Which Joe gave his name to ‘sloppy joes’? We look at five interesting sandwiches and their lexical origins.
A statesman or stateswoman (used as a neutral alternative)
- ‘When the prime minister who presided over all of this is hailed as a statesperson and visionary, are we not laying the foundations for full-blown fascism?’
- ‘He had called the summit to establish his position as a leading European statesperson, and to launch his scheme for the institutionalization of summits in the form of the European Council.’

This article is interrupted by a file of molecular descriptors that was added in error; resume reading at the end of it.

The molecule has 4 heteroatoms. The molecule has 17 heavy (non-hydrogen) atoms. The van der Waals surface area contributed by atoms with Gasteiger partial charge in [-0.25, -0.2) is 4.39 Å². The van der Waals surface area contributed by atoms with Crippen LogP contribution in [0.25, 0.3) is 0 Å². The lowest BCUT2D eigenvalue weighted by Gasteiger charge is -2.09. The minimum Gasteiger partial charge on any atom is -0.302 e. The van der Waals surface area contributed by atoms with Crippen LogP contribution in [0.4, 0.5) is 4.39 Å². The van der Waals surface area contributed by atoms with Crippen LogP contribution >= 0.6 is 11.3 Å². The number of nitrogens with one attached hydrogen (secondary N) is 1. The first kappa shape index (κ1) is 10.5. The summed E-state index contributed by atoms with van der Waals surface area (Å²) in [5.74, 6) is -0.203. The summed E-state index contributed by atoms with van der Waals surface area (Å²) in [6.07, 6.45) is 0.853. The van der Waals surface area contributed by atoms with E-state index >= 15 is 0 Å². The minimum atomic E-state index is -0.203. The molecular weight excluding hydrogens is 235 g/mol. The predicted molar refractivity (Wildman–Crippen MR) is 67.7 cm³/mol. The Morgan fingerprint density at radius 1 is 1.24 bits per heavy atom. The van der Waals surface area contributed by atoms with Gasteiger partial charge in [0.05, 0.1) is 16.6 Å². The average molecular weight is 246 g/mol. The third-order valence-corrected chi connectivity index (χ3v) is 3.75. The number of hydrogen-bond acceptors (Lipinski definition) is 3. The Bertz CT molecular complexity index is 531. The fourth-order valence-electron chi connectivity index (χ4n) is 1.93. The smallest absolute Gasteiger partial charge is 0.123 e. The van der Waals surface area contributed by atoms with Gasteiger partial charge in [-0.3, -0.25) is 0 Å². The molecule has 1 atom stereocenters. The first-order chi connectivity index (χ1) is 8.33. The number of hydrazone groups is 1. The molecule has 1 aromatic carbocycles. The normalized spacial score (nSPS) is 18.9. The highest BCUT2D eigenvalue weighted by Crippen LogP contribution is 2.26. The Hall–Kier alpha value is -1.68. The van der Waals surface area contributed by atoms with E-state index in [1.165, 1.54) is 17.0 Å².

- ‘While many know Ray as the consummate statesperson for our profession, I have grown to trust Ray as an invaluable friend, colleague and mentor.’
- ‘President Eyadema is the longest-serving leader on the African continent and loves to play the elder statesperson - as with his attempt to play a role in the ongoing crisis in Cote d' Ivoire.’
- ‘Thus preserving the life of the state and the ethical community it envelops becomes a moral duty of the statesperson.’
We take a look at several popular, though confusing, punctuation marks.
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